What's Facebook going to do with all that money? Depending on the price it sets for its shares, the company is on track to raise $6.1 billion to $6.8 billion in its initial public offering. Facebook's new wealth will be added to the $3.9 billion that's already in its coffers and will give the company one of the largest cash hoards of any nonbank public company.
Because it's already profitable, Facebook doesn't need the new money. The company has talked only in broad terms about how it might use the cash, but analysts say it's likely to go on a buying, building and hiring binge to try to extend its dominance in social media.
"I think they've been pretty clear that they don't have an immediate use for the cash," said Arvind Bhatia, a financial analyst who covers Facebook for Sterne Agee. However, he added, the cash "will provide flexibility for future partnerships, investments and acquisitions."
In recent regulatory documents filed with the Securities and Exchange Commission, Facebook said it is likely to use some new cash for working capital, the pocket money for corporations that's used to pay bills without having to dip into savings or sell off investments. Facebook said it also may use some to pay taxes, make investments or buy other businesses.
"However, we do not currently have any specific uses of the net proceeds planned," Facebook said.
Company representatives aren't talking due to the "quiet period" surrounding the public stock offering. But Facebook officials have indicated that their priorities include building out the company's mobile products and establishing a presence in China.
In the regulatory filings, Facebook forecast spending up to $1.8 billion this year on so-called capital expenditures, which include equipment, office buildings and property. It didn't say what types of capital projects it would be investing in, but analysts expect Facebook to expand its massive network of computer data centers and server farms.
"When you have a company like Facebook and you have 900 million users on your system, that's a lot of computing," said Herman Leung, a financial analyst at Susquehanna Financial Group. Especially if the company wants to expand its products and services, he added, "they better be sure they have enough infrastructure to support that user base."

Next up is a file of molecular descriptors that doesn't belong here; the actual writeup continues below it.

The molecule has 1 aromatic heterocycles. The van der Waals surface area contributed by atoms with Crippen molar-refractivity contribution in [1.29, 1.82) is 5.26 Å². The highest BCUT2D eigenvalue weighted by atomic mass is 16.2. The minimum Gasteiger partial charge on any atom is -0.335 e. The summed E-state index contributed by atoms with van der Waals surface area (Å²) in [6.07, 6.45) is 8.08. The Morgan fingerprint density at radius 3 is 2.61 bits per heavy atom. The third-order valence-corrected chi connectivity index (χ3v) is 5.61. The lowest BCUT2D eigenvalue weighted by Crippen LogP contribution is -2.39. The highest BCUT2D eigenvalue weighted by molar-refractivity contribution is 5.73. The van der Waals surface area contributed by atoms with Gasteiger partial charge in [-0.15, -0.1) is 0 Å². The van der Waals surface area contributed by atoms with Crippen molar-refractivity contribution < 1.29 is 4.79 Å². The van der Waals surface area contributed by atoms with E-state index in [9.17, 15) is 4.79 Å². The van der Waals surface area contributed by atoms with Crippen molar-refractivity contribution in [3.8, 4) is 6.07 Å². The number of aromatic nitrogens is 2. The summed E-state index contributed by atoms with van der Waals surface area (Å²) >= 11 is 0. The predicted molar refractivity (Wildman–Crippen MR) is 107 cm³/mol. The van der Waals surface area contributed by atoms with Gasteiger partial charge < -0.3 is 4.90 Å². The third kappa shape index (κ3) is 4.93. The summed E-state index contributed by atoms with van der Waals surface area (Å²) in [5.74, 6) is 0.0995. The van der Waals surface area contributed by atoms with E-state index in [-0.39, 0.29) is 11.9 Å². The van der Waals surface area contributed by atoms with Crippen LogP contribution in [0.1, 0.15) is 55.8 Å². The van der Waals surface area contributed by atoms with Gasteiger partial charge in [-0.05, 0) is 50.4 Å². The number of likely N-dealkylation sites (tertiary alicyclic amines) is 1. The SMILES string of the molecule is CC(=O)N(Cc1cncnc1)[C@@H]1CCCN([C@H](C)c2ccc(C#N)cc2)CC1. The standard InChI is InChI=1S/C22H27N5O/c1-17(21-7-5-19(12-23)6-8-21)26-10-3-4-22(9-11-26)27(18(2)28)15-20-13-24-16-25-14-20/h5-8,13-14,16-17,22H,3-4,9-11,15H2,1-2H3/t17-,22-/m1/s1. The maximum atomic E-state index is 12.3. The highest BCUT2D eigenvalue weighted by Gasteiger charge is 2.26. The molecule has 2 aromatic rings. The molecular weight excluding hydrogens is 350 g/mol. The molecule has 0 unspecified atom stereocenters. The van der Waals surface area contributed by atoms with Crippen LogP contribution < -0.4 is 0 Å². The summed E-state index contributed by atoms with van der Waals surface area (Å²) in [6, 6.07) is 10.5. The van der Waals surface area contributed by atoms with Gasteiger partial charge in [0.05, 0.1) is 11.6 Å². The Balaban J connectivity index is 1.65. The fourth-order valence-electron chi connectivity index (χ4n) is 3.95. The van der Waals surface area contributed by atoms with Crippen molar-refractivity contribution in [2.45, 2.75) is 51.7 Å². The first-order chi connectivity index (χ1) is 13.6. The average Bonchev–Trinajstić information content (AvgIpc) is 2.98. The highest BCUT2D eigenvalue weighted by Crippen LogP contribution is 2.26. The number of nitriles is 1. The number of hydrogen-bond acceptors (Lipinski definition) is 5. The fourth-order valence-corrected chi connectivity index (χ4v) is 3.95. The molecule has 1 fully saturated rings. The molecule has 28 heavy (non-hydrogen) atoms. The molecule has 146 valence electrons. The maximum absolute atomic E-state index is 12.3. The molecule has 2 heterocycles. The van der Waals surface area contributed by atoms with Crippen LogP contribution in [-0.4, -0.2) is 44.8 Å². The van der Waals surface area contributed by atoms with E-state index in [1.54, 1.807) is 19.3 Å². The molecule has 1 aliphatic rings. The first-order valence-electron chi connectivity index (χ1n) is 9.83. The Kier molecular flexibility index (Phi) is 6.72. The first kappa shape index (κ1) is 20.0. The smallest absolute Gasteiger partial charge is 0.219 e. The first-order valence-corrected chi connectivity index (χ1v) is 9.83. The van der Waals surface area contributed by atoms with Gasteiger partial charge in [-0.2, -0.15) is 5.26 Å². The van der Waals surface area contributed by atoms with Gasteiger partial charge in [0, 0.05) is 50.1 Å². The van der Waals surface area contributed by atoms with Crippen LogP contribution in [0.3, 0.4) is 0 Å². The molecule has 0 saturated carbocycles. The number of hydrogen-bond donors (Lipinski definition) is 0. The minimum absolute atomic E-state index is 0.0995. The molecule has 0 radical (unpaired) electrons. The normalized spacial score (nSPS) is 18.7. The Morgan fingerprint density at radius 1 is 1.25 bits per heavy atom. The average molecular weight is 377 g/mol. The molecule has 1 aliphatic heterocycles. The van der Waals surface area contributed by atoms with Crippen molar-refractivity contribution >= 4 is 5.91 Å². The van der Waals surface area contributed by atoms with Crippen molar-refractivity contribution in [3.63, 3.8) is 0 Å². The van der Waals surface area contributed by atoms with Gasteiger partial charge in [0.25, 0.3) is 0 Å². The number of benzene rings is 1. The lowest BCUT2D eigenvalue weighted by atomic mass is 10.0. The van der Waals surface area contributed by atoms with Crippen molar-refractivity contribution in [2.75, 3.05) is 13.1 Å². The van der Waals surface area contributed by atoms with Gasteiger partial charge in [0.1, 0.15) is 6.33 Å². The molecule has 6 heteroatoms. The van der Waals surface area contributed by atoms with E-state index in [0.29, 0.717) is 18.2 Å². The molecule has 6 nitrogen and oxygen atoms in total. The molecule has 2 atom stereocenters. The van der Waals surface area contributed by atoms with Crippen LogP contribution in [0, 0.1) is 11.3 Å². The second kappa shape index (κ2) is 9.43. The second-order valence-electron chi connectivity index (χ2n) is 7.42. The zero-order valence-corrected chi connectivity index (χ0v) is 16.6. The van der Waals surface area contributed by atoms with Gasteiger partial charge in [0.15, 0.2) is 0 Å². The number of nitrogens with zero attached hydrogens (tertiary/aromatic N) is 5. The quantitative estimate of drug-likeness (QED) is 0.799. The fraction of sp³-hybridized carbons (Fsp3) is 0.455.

Facebook is also likely to go shopping for some companies.
Even in the run-up to the IPO, it's been on a spending spree. Last month, it announced a $1 billion deal to buy Instagram, which makes a popular photography application for smartphones. Last week, it bought Glancee, which makes a location-sharing mobile app, for an undisclosed amount. And this week it reportedly purchased Lightbox, which made an app similar to Instagram that was popular on devices running Google's Android operating system.
Those purchases all focused on the company's mobile business. But it could also use a deal to jump-start its business in China, analysts said.
Facebook is blocked by China's Internet censors, as are many foreign websites and services. And its best hope for winning access to the world's biggest and fastest-growing Internet market may be buying a stake in a Chinese company, analysts said.
"They've been pretty open about wanting to be in China," Bhatia said. "That will require some investments."
But don't expect Facebook to make a lot of big purchases, analysts said. Instead, it's likely to make numerous small-scale moves, following the pattern of its purchase of Lightbox.
It reportedly bought that company for its employees, not its application. As Facebook develops new products and expands its operations, it's likely to make similar deals for small engineering teams, analysts said.
For an Internet company of its size, Facebook so far has made relatively few acquisitions, said Rebecca Lieb, a digital marketing and media analyst at Altimeter Group. "But the acquisitions it has made have been aimed at buying talent."
Once its coffers are filled with the IPO cash, Facebook also is likely to go on a hiring binge. The company had 3,539 employees at the end of March, Leung noted. Google, one of its key competitors, has more than 30,000.
"With a bigger (user) base and with more cash, they're going to have to do more hiring," Leung said.
Those new hires won't all be engineers, he said, adding that the company needs to also expand its ad sales and marketing teams.
But even after all that spending, Facebook's piggy bank will remain substantial, analysts said, because the company is generating so much cash through its normal business. Last year, it posted a profit of $1 billion.
Still, it has a long way to go before it comes close to Apple, which has roughly $100 billion in the bank.
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